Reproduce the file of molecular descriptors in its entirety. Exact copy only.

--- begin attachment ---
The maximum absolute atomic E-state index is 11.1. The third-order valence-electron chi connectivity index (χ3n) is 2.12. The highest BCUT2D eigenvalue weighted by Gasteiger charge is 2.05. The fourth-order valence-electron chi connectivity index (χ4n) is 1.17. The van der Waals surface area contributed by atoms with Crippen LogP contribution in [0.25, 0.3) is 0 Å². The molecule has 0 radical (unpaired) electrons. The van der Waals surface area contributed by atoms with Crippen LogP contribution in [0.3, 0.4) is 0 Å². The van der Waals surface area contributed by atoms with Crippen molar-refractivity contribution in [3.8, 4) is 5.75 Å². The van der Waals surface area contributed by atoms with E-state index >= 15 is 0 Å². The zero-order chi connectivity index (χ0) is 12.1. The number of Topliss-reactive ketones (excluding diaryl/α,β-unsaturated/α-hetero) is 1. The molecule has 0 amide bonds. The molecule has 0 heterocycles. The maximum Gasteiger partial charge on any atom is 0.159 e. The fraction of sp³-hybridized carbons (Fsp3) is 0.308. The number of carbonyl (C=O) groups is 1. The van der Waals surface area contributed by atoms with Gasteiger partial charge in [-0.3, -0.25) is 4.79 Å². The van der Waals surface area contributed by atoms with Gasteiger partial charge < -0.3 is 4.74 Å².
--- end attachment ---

The maximum absolute atomic E-state index is 11.1. The third-order valence-electron chi connectivity index (χ3n) is 2.12. The highest BCUT2D eigenvalue weighted by Gasteiger charge is 2.05. The fourth-order valence-electron chi connectivity index (χ4n) is 1.17. The van der Waals surface area contributed by atoms with Crippen LogP contribution in [0.25, 0.3) is 0 Å². The molecule has 0 radical (unpaired) electrons. The van der Waals surface area contributed by atoms with Crippen LogP contribution in [0.3, 0.4) is 0 Å². The van der Waals surface area contributed by atoms with Crippen molar-refractivity contribution in [3.8, 4) is 5.75 Å². The van der Waals surface area contributed by atoms with E-state index >= 15 is 0 Å². The zero-order chi connectivity index (χ0) is 12.1. The number of Topliss-reactive ketones (excluding diaryl/α,β-unsaturated/α-hetero) is 1. The molecule has 0 amide bonds. The molecule has 0 heterocycles. The maximum Gasteiger partial charge on any atom is 0.159 e. The fraction of sp³-hybridized carbons (Fsp3) is 0.308. The number of carbonyl (C=O) groups is 1. The van der Waals surface area contributed by atoms with Gasteiger partial charge in [-0.3, -0.25) is 4.79 Å². The van der Waals surface area contributed by atoms with Gasteiger partial charge < -0.3 is 4.74 Å².